The decision came after the US-China trade war has taken its toll on the export-reliant economy of the city-state.
Singapore has been the first among export-driven economies in Asia to be affected during a downturn, making it a closely watched barometer of demand for goods and services for the rest of the region.
The Singaporean economy has been hard hit in recent months, with growth rates and exports falling, as the US-China trade tensions upend the global trading system.
The Monetary Authority of Singapore (MAS) – the country’s central bank - joins others around the world in loosening policy as fears mount of a global economic slowdown.
The MAS said it will reduce slightly the slope of the band at which its currency is allowed to move, effectively allowing for a weaker dollar, as had been expected. Instead of using interest rates, Singapore manages monetary policy by letting the local dollar rise or fall against a currency basket of its main trading partners.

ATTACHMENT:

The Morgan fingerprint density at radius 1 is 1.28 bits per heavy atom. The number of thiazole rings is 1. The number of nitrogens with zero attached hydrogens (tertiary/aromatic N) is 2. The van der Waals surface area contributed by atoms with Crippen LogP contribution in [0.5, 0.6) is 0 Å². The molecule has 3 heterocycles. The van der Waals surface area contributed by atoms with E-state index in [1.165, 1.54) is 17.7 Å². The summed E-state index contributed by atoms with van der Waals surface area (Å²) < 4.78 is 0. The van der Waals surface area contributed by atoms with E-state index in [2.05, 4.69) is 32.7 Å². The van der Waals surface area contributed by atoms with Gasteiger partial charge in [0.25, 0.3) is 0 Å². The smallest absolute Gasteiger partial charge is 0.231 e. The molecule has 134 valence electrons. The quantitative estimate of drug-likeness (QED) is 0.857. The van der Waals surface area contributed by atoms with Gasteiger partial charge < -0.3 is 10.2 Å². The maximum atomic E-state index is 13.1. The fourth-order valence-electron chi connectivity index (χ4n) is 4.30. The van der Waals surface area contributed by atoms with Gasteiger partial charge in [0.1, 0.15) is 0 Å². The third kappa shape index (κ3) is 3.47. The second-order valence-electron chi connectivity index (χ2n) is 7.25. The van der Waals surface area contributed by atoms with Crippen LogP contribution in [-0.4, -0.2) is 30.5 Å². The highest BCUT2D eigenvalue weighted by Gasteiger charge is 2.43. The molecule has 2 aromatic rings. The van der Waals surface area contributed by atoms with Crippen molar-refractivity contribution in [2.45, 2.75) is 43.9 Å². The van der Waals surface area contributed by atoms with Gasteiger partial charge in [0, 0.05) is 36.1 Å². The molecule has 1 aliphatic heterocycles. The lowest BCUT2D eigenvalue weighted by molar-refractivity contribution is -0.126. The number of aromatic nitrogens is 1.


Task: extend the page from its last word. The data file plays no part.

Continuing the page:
According to the MAS, in the last six months, the manufacturing sector’s drag on GDP growth has intensified, reflecting the ongoing downturn in the global electronics cycle as well as the pullback in investment spending, caused in part by the uncertainty in US-China relations.
Preliminary GDP data released at the same time showed Singapore's economy narrowly avoided falling into a technical recession, defined as two consecutive quarters of contraction.
It expanded just 0.6 percent in the three months to September on a quarterly basis, bouncing back from a shock 2.7 percent second-quarter contraction. The economy grew 0.1 percent on a yearly basis.
Singapore last slipped into recession in the aftermath of the global financial crisis in 2008.